Casey Anthony, who was the suspect in a case that captivated an entire nation 11 years ago, is set to give her first televised interview since she was accused and then acquitted of murdering her two-year-old daughter, Caylee.
The three-part documentary, titled “Casey Anthony: Where The Truth Lies,” will air November 29 on the streaming network Peacock, the Daily Mail reported.
Anthony will seek to make her side of the story heard, now more than a decade after the disappearance of her daughter in 2008. The remains of the child were found in a garbage bag a half mile from their Orlando home six months after she was first reported missing. A six-week trial ensued in 2011 after Anthony was formally charged on multiple counts including first-degree murder.
Anthony has spoken to the press only once since her acquittal. During a non-televised interview with the Associated Press in 2017, she acknowledged her tarnished reputation flippantly.
“I don’t give a s**t about what anyone thinks about me,” she told the outlet. “I never will. Based off what was in the media, I understand the reasons people feel about me. I understand why people have the opinions that they do.”
“I didn’t do what I was accused of, but I fought for three years. Not just for me, but for my daughter.”
In a teaser for the docuseries, Anthony appears anxious to tell her side of the story.
(Video: Daily Mail)
But her side of the story is exactly what was so problematic from the beginning.
Caylee Anthony was last seen alive on June 16, 2008. Casey’s mother, Cindy Anthony, reported her concern to the Orange County Sheriff’s Office, but a month had already passed when she did.
During the 911 call, she told dispatchers she had not seen her granddaughter in 31 days and that she had smelled a foul odor coming from her daughter’s vehicle, like that of a decomposing body. She told authorities that her daughter had given her misleading and confusing information when she asked about Caylee’s well-being. Some time later, Casey unbelievably told her mother that she hadn’t seen her toddler for weeks.
Anthony became a prime suspect and was arrested on July 16, 2008. During questioning, she fabricated a menagerie of untruths.
She told detectives that Caylee had been kidnapped by a nanny on June 9 and that she had been trying frantically to find her but was too discombobulated to call the police for help. She added that the nanny’s name was Zenaida Fernandez-Gonzalez, although it was determined that Caylee had no nanny. Moreover, the woman – merely an acquaintance of Casey’s – had never met or even seen the child nor anyone in the Anthony family outside of Casey.
The entire matter continued to get even more curious.
Anthony was quickly charged with giving false statements to law enforcement, child neglect, and obstruction of a criminal investigation. After an initial denial of bail, she was granted release after a bond of $500,000 was paid by the nephew of a California bail bondsman and bounty hunter, both of whom flew to Orlando to put up the money with no condition for collateral.
Some months later, Anthony was indicted by a grand jury on charges of first-degree murder, aggravated child abuse, aggravated manslaughter of a child, and four counts of providing false information to police.
Meanwhile, thousands of volunteers and law enforcement combed the greater Orlando area and Orange Co. in particular, searching for Caylee Anthony. Her body was found in the woods near Anthony’s home on December 11, 2008.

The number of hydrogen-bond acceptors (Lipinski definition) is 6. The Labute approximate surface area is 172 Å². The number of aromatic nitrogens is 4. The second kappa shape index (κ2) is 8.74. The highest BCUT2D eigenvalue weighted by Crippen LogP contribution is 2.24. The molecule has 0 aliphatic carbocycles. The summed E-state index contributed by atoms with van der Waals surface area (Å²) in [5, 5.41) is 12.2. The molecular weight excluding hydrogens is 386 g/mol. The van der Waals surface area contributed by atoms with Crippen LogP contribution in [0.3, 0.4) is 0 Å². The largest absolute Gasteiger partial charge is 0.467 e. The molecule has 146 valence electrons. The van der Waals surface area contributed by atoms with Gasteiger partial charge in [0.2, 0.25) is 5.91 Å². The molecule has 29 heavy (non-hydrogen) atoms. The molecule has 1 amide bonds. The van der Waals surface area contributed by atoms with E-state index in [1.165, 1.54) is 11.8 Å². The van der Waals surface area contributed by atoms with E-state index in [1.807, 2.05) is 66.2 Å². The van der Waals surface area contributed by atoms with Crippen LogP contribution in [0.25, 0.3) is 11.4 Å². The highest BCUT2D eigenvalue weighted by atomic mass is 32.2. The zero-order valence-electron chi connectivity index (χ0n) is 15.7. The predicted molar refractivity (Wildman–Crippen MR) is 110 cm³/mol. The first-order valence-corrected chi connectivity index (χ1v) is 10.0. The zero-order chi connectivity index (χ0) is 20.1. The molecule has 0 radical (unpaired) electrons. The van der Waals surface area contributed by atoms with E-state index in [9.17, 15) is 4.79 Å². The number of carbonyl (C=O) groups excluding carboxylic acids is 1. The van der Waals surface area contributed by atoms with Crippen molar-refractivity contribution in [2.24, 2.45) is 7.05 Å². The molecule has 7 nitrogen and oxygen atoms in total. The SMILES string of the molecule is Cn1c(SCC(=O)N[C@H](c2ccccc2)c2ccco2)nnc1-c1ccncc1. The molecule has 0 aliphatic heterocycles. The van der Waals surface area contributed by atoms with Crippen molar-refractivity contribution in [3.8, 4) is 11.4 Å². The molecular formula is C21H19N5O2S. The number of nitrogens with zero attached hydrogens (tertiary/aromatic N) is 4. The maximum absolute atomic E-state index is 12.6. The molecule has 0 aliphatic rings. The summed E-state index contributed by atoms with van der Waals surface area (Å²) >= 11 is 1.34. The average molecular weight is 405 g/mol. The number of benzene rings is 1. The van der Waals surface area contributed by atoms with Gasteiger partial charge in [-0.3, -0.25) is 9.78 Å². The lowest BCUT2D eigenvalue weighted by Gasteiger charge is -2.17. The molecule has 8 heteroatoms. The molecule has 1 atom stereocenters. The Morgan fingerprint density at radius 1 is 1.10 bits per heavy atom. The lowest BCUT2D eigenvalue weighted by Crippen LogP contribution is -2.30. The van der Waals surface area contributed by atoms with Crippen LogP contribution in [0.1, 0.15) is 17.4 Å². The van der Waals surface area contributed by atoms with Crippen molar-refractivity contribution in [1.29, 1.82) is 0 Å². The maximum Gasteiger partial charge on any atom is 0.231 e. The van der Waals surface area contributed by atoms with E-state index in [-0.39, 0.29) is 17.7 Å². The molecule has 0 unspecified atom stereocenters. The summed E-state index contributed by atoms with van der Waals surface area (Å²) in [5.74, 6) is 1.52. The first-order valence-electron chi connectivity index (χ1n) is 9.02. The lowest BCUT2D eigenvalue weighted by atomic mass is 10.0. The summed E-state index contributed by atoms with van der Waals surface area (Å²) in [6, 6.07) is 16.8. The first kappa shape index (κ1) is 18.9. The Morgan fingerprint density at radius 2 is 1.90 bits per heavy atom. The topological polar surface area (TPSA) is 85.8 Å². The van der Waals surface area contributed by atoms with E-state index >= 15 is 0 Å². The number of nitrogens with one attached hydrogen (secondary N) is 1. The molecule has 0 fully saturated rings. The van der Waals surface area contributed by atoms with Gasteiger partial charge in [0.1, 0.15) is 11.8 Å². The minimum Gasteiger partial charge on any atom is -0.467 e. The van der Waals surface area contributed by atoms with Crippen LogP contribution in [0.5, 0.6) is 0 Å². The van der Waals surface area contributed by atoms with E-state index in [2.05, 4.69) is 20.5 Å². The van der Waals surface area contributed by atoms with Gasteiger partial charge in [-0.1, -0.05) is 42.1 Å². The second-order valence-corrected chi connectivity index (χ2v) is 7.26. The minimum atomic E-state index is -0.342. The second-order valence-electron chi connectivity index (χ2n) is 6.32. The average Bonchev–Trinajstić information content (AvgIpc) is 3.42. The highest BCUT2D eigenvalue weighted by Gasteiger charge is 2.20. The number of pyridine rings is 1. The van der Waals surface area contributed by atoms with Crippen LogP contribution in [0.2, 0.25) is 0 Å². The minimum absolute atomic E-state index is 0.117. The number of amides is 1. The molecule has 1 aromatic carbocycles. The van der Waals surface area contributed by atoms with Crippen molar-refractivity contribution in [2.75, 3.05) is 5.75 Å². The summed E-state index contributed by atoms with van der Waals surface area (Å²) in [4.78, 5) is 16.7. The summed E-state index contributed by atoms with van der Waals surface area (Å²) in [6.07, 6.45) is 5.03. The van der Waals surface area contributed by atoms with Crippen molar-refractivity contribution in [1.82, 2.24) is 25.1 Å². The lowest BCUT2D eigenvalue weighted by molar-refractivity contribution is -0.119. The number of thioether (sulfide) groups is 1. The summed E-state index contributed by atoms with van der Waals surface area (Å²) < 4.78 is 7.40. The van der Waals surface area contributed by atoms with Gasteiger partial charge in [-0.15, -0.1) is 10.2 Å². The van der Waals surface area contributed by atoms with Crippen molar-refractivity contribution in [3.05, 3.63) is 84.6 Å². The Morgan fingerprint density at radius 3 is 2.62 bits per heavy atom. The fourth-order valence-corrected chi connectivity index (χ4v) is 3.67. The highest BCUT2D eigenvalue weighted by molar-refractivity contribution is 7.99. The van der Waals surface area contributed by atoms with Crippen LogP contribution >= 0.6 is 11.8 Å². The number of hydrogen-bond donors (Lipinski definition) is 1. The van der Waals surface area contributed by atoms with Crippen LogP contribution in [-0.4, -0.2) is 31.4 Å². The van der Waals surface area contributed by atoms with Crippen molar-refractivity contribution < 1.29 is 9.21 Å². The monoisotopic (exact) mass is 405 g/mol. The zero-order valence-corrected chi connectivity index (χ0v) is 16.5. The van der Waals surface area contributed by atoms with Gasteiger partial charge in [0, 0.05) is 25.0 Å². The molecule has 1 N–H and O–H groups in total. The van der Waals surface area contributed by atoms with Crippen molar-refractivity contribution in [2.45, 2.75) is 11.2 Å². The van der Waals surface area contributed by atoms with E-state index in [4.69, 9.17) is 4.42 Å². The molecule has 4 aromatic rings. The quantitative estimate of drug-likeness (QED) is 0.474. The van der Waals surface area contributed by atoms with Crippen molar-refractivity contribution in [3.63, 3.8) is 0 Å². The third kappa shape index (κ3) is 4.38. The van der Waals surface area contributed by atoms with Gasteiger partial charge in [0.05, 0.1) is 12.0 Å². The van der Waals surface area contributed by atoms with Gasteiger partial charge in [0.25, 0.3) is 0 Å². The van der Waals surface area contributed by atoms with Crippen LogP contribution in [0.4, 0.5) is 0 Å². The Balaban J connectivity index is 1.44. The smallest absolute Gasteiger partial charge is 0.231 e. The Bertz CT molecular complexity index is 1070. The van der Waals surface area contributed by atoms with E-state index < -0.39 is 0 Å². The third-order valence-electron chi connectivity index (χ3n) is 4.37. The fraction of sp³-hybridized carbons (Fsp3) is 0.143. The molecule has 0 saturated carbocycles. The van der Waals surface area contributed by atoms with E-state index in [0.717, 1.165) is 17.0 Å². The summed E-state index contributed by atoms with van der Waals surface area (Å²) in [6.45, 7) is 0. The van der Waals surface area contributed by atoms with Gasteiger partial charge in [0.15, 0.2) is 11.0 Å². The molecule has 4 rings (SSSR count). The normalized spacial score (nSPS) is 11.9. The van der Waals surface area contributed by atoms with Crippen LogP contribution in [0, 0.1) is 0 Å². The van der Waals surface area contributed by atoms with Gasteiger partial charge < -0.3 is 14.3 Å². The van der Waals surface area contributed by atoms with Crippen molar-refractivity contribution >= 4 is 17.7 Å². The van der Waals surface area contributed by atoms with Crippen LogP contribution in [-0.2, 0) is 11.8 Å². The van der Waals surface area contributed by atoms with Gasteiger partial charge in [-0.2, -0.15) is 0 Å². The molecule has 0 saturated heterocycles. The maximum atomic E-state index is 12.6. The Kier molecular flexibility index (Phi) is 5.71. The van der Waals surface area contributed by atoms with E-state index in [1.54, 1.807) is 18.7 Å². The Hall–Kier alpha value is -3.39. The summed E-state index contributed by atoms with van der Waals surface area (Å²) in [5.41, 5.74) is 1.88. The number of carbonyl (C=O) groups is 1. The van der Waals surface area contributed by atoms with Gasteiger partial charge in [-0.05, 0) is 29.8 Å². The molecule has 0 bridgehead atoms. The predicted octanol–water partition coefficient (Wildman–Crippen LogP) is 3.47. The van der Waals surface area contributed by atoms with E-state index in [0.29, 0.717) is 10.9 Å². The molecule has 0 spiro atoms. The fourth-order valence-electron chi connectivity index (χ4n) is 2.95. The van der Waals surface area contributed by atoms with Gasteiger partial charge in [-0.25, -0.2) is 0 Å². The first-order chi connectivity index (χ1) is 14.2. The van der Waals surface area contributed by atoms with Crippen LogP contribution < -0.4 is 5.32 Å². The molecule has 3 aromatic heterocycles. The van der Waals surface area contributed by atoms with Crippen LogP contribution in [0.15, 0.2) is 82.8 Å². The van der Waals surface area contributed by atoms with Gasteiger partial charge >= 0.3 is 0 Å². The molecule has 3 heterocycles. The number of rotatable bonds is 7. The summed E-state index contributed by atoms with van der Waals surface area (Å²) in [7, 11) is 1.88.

After the six-week trial, during which the jury was sequestered given the sensationalism and influence the media apply to such cases, Anthony was acquitted of all of the charges except for providing false information to police. She was given a four-year sentence for that charge, but the sentence was suspended and credited as time served since her initial arrest.
The nation was largely aghast at her acquittal of the aforementioned charges of murder, child abuse and manslaughter, and that extended to the jurors who acquitted her as well.
A month after the trial’s conclusion, one juror spoke with People magazine and revealed that none of the jurors “liked Casey Anthony at all.”
“She seems like a horrible person,” the juror said. “But the prosecutors did not give us enough evidence to convict.”
He continued, “My decision haunts me to this day. I think now if I were to do it over again, I’d push harder to convict her of one of the lesser charges like aggravated manslaughter. At least that. Or child abuse.”
“I didn’t know what the hell I was doing, and I didn’t stand up for what I believed in at the time,” the unnamed juror recalled.
“They gave us a lot of stuff that makes us think that she probably did something wrong, but not beyond a reasonable doubt.”
Many of the jurors have moved away from their prior locales after they were publicly named.
Last year, Anthony remerged in the news when a woman poured a drink on her at O’Shea’s Irish Pub in West Palm Beach, Florida. The incident was evidently the result of a dispute over a man the two women had once dated.
When police arrived and questioned Anthony, she told them, “We dated the same person for a couple of years, Malcolm Allison…who is one of your sergeants.”
“Whether they’re together or not together, she got upset that he had texted me. I let her know that he had. And she came inside and threw a drink at me.”
(Video: Daily Mail)
Anthony did not press charges against the other jilted lover.
Currently, Anthony lives in the South Florida home of Patrick McKenna, a 71-year-old private detective who happens to have been the lead investigator on her defense team.
If that name sounds familiar, it’s because McKenna was also the lead investigator for the defense team in the O.J. Simpson trial, another notorious murder acquittal.
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